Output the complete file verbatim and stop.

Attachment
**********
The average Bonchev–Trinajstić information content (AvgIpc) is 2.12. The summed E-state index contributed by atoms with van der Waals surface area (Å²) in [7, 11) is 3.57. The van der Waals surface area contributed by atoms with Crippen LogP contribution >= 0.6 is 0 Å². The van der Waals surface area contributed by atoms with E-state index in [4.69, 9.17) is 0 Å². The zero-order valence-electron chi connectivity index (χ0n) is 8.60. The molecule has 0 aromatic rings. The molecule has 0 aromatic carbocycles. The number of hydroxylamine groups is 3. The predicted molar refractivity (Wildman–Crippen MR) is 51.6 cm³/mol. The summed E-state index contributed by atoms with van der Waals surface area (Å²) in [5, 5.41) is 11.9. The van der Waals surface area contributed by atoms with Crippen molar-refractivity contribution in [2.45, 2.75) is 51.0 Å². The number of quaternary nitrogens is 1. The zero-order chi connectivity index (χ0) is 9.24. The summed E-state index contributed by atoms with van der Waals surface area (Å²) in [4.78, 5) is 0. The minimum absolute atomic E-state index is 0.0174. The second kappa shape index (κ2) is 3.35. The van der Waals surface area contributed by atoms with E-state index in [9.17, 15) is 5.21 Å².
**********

The average Bonchev–Trinajstić information content (AvgIpc) is 2.12. The summed E-state index contributed by atoms with van der Waals surface area (Å²) in [7, 11) is 3.57. The van der Waals surface area contributed by atoms with Crippen LogP contribution >= 0.6 is 0 Å². The van der Waals surface area contributed by atoms with E-state index in [4.69, 9.17) is 0 Å². The zero-order valence-electron chi connectivity index (χ0n) is 8.60. The molecule has 0 aromatic rings. The molecule has 0 aromatic carbocycles. The number of hydroxylamine groups is 3. The predicted molar refractivity (Wildman–Crippen MR) is 51.6 cm³/mol. The summed E-state index contributed by atoms with van der Waals surface area (Å²) in [5, 5.41) is 11.9. The van der Waals surface area contributed by atoms with Crippen molar-refractivity contribution in [2.45, 2.75) is 51.0 Å². The number of quaternary nitrogens is 1. The zero-order chi connectivity index (χ0) is 9.24. The summed E-state index contributed by atoms with van der Waals surface area (Å²) in [4.78, 5) is 0. The minimum absolute atomic E-state index is 0.0174. The second kappa shape index (κ2) is 3.35. The van der Waals surface area contributed by atoms with E-state index in [9.17, 15) is 5.21 Å².